What to expect from Rick Perry’s confirmation hearings

The former Texas governor faces a critical test, as the Senate Committee on Energy and Natural Resources weighs his fitness as potential head of the Department of Energy.

Kathy Willens/AP/File
Former Texas Gov. Rick Perry smiles as he leaves Trump Tower in New York on Dec. 12, 2016. Mr. Perry's Senate confirmation hearing for secretary of Energy begins Thursday, Jan. 19.

Six years after he proposed eliminating the US Department of Energy, Rick Perry wants the Senate to let him run it.

During his 2012 bid for president, the former Texas governor dismissed the department, saying, “They’ve never created one bit of energy, the best I can tell.” But on Dec. 14, President-elect Donald Trump nominated him as Energy secretary, which conducts research into energy production, operates 17 national laboratories, and maintains the US nuclear arsenal. As Republican energy lobbyist Michael McKenna told The New York Times. “It’s been a learning curve” for Perry.

Consider Thursday's hearing a final exam for Mr. Perry, who championed the oil and gas industries in his home state of Texas. The Senate Committee on Energy and Natural Resources – especially its 11 Democrats – will assess Perry’s knowledge of nuclear issues, climate change, and the Department of Energy's (DOE) research activities. But the hearing’s toughest questions will probably concern fossil fuels.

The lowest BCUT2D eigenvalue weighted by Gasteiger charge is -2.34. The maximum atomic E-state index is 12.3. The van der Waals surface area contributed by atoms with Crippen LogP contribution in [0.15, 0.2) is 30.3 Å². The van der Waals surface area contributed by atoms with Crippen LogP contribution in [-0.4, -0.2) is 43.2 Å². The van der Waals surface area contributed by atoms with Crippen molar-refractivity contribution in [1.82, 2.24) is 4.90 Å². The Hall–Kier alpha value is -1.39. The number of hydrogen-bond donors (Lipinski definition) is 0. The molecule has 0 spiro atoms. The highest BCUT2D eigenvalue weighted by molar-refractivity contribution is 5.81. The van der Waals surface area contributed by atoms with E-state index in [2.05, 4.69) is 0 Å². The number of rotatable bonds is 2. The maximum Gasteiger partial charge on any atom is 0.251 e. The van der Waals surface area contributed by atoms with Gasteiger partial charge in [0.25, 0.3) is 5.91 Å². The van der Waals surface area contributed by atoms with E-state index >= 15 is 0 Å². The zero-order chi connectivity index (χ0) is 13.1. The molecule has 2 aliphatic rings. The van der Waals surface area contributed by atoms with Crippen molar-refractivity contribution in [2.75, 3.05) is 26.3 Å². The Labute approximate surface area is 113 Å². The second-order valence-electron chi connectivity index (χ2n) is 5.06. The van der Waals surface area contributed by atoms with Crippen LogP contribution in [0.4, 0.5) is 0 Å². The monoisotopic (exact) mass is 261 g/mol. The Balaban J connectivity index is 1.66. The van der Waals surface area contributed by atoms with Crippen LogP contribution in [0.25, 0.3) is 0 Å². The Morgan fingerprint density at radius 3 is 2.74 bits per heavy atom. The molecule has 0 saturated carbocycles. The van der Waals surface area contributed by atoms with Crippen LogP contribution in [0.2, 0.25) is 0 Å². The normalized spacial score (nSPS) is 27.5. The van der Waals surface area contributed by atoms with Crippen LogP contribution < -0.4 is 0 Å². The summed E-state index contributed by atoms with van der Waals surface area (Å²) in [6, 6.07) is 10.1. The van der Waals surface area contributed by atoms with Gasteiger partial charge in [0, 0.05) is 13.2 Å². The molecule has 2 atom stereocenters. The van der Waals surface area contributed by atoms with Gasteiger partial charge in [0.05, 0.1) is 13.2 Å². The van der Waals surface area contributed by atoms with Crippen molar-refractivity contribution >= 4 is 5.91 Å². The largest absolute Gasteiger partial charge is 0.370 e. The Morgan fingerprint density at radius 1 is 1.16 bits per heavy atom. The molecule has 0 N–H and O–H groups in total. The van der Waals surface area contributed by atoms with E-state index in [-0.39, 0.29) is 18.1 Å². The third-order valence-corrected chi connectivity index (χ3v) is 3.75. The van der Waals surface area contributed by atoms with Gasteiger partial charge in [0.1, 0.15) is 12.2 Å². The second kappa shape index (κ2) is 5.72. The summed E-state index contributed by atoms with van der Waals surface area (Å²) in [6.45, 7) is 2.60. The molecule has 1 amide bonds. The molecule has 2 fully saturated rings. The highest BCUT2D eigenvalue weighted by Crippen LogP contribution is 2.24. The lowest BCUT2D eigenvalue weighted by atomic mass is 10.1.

His ties to oil companies will likely be high on the agenda. When Mr. Trump nominated the former governor of Texas in December, The Christian Science Monitor reported that “a considerable amount of Perry’s wealth” has come from energy. Also, “after stepping down as Texas governor in 2015, Perry took on the role of board director at two oil companies, Energy Transfer Partners LP and Sunoco Logistics Partners LP – the joint developers of the Dakota Access Pipeline project.”